Becoming the parent of a new baby is both a life-altering gift and an immense responsibility. This week, as countries around the world, celebrate World Breastfeeding Week […including exclusive breastfeeding], UNICEF and WHO are calling on governments and all employers to adopt family-friendly policies that support breastfeeding.
Recently, our head clinical nutritionist had an interview with CGTN and TV360 on the benefits of Exclusive breastfeeding. See the videos below.
The theme of this year’s World Breastfeeding Week is
“Empower Parents, Enable Breastfeeding”
[Here’s a link to it on WHO website however you can read on below…]
Family-friendly policies – such as Paid parental leave – enable breastfeeding and help parents nurture and bond with their children in early life, when it matters most. The evidence is clear that during early childhood, the optimal nutrition provided by breastfeeding, along with nurturing care and stimulation, can strengthen children’s brain development with impacts that endure over a lifetime.
Family-friendly policies are particularly important for working parents. Mothers need time off from work to recover from birth and get breastfeeding off to a successful start. When a breastfeeding mother returns to work, her ability to continue breastfeeding depends on having access to breastfeeding breaks; a safe, private, and hygienic space for expressing and storing breast milk; and affordable childcare at or near her workplace.
Time off work is also important for fathers: Paid paternity leave allows fathers to bond with their babies and promotes gender-equality, including through the sharing of childrearing and household responsibilities.
Returning to work too soon is a barrier to the early initiation of breastfeeding, exclusive breastfeeding in the first six months and continued breastfeeding until age 2 or longer – practices that can boost children’s immune systems, shield them from disease, and provide protection from non-communicable diseases later in life. Breastfeeding also protects maternal health — women who breastfeed reduce their risk of breast and ovarian cancers.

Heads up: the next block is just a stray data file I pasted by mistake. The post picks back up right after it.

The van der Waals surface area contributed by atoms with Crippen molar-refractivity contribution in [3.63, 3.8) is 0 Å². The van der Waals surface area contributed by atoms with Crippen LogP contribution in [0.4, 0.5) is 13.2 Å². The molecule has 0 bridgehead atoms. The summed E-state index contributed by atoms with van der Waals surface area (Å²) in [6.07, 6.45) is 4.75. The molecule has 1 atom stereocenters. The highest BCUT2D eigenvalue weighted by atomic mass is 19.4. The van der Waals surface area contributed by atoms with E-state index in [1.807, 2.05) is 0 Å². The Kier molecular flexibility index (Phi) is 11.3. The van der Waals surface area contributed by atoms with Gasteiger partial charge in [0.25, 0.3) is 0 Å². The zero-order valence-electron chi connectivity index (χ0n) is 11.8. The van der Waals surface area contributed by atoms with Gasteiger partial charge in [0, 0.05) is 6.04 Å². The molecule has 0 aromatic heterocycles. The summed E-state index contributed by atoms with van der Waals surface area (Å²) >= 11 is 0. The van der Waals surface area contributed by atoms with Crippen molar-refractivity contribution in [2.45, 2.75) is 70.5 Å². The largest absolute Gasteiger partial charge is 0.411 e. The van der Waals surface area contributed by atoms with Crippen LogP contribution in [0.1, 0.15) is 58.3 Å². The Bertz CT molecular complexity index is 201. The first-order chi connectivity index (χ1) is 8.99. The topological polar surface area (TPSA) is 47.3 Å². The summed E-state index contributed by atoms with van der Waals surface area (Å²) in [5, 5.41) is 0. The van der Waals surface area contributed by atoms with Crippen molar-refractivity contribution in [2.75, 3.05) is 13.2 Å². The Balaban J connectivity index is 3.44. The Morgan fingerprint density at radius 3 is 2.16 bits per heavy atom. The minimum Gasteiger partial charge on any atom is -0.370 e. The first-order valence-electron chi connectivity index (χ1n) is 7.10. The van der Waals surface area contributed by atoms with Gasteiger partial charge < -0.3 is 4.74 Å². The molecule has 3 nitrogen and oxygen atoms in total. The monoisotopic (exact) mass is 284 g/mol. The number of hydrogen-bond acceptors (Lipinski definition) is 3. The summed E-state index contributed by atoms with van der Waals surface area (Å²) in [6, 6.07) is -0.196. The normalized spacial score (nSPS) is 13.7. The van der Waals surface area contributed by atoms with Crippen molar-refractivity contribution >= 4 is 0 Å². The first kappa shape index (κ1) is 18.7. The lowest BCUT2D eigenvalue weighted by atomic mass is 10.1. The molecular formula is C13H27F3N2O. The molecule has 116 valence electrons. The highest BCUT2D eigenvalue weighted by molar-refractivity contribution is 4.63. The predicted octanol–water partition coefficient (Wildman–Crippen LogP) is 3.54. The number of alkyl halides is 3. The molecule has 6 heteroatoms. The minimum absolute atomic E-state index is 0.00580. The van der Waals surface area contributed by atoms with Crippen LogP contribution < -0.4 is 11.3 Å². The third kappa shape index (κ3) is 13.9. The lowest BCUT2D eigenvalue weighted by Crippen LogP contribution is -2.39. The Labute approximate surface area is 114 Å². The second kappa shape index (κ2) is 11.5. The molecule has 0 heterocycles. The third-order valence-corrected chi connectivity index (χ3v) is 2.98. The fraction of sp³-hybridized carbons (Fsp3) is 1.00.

In addition to their impact on children, family-friendly policies support women’s participation in the workforce, improve their physical and mental health, and enhance family well-being. They also advance business objectives and strengthen the economy. Such policies have been shown to increase employee retention, improve job satisfaction, and result in fewer absences. In short, family-friendly policies are good for families, babies and business.
As the world marks World Breastfeeding Week, WHO and UNICEF call on governments and all employers to adopt family-friendly policies – including paid maternity leave for a minimum of 18 weeks, and preferably, for a period of six months – as well as paid paternity leave.
In line with the policy actions advocated by the WHO-UNICEF-led Global Breastfeeding Collective, we also call for greater investments in comprehensive breastfeeding programme, improved breastfeeding counselling and support for women in health facilities and the community, and an end to the promotion of breast-milk substitutes to enable parents to make informed decisions on the best way to feed their infants.
Together, with the support of governments, employers and communities, we have the power to enable breastfeeding and support families in fostering a nurturing environment where all children thrive.
Statement from WHO Director-General Dr Tedros Adhanom Ghebreyesus and UNICEF Executive Director Henrietta Fore
So, above is a submission suggesting policies that promote breastfeeding amongst women in the workforce. However, let’s take a look at this theme on the flip side. “Enable ‘Exclusive’ Breastfeeding, Empower Parents” of the future. There’s no telling the wonderful benefits of Breastfeeding on both mother and child towards fostering a nurturing environment where mothers are healthy to birth the next generation and all children thrive.
Read our: Breastfeeding Question & Answer here